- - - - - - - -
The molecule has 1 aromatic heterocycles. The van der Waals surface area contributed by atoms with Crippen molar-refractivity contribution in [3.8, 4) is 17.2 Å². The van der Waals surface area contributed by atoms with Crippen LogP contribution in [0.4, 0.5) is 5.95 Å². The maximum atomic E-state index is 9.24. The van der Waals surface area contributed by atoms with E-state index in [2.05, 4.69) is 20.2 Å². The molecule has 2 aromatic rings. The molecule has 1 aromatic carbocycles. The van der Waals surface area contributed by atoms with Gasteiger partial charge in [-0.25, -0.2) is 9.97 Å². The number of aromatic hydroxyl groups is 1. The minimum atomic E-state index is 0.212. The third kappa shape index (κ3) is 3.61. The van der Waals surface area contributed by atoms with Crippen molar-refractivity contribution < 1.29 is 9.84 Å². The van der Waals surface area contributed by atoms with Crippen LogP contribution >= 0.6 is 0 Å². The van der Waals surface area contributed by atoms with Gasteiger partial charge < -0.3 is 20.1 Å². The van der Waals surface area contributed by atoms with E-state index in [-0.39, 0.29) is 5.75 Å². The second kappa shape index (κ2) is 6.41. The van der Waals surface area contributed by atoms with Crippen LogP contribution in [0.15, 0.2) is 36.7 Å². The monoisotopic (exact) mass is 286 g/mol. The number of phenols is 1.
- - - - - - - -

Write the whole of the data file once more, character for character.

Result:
The molecule has 1 aromatic heterocycles. The van der Waals surface area contributed by atoms with Crippen molar-refractivity contribution in [3.8, 4) is 17.2 Å². The van der Waals surface area contributed by atoms with Crippen LogP contribution in [0.4, 0.5) is 5.95 Å². The maximum atomic E-state index is 9.24. The van der Waals surface area contributed by atoms with E-state index in [2.05, 4.69) is 20.2 Å². The molecule has 2 aromatic rings. The molecule has 1 aromatic carbocycles. The van der Waals surface area contributed by atoms with Gasteiger partial charge in [-0.25, -0.2) is 9.97 Å². The number of aromatic hydroxyl groups is 1. The minimum atomic E-state index is 0.212. The third kappa shape index (κ3) is 3.61. The van der Waals surface area contributed by atoms with Crippen molar-refractivity contribution < 1.29 is 9.84 Å². The van der Waals surface area contributed by atoms with Crippen LogP contribution >= 0.6 is 0 Å². The van der Waals surface area contributed by atoms with Gasteiger partial charge < -0.3 is 20.1 Å². The van der Waals surface area contributed by atoms with E-state index in [-0.39, 0.29) is 5.75 Å². The second kappa shape index (κ2) is 6.41. The van der Waals surface area contributed by atoms with Crippen LogP contribution in [0.15, 0.2) is 36.7 Å². The monoisotopic (exact) mass is 286 g/mol. The number of phenols is 1.